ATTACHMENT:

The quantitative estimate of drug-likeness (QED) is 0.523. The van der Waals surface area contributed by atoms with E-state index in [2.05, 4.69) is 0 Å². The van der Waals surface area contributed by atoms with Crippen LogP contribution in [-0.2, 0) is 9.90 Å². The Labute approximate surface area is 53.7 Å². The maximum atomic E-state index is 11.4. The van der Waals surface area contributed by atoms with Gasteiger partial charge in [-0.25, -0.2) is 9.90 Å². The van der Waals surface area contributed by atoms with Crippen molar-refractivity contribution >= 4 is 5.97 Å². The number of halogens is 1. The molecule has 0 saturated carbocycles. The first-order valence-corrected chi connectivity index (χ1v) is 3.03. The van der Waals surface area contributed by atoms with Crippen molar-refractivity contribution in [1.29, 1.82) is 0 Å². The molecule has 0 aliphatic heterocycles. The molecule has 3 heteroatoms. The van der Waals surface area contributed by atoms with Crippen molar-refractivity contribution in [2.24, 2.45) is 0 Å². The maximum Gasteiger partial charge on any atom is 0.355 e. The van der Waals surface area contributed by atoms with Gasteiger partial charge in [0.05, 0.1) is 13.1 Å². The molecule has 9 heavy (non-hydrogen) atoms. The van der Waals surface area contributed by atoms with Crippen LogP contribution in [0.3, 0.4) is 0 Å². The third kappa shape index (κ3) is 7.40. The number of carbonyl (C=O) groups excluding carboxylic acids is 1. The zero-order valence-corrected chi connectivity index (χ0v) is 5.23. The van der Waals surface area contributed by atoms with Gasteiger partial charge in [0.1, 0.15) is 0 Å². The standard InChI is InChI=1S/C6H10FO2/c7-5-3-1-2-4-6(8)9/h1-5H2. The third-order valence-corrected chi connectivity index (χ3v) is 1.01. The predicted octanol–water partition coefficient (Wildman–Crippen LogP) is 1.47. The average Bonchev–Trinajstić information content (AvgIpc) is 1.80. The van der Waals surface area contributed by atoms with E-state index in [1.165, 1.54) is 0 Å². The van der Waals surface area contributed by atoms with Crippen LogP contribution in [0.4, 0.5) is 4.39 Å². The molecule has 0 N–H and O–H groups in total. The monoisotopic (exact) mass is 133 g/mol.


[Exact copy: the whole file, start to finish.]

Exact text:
The quantitative estimate of drug-likeness (QED) is 0.523. The van der Waals surface area contributed by atoms with E-state index in [2.05, 4.69) is 0 Å². The van der Waals surface area contributed by atoms with Crippen LogP contribution in [-0.2, 0) is 9.90 Å². The Labute approximate surface area is 53.7 Å². The maximum atomic E-state index is 11.4. The van der Waals surface area contributed by atoms with Gasteiger partial charge in [-0.25, -0.2) is 9.90 Å². The van der Waals surface area contributed by atoms with Crippen molar-refractivity contribution >= 4 is 5.97 Å². The number of halogens is 1. The molecule has 0 saturated carbocycles. The first-order valence-corrected chi connectivity index (χ1v) is 3.03. The van der Waals surface area contributed by atoms with Crippen molar-refractivity contribution in [1.29, 1.82) is 0 Å². The molecule has 0 aliphatic heterocycles. The molecule has 3 heteroatoms. The van der Waals surface area contributed by atoms with Crippen molar-refractivity contribution in [2.24, 2.45) is 0 Å². The maximum Gasteiger partial charge on any atom is 0.355 e. The van der Waals surface area contributed by atoms with Gasteiger partial charge in [0.05, 0.1) is 13.1 Å². The molecule has 9 heavy (non-hydrogen) atoms. The van der Waals surface area contributed by atoms with Crippen LogP contribution in [0.3, 0.4) is 0 Å². The third kappa shape index (κ3) is 7.40. The number of carbonyl (C=O) groups excluding carboxylic acids is 1. The zero-order valence-corrected chi connectivity index (χ0v) is 5.23. The van der Waals surface area contributed by atoms with Gasteiger partial charge in [0.1, 0.15) is 0 Å². The standard InChI is InChI=1S/C6H10FO2/c7-5-3-1-2-4-6(8)9/h1-5H2. The third-order valence-corrected chi connectivity index (χ3v) is 1.01. The predicted octanol–water partition coefficient (Wildman–Crippen LogP) is 1.47. The average Bonchev–Trinajstić information content (AvgIpc) is 1.80. The van der Waals surface area contributed by atoms with E-state index in [1.165, 1.54) is 0 Å². The van der Waals surface area contributed by atoms with Crippen LogP contribution in [0.4, 0.5) is 4.39 Å². The molecule has 0 N–H and O–H groups in total. The monoisotopic (exact) mass is 133 g/mol.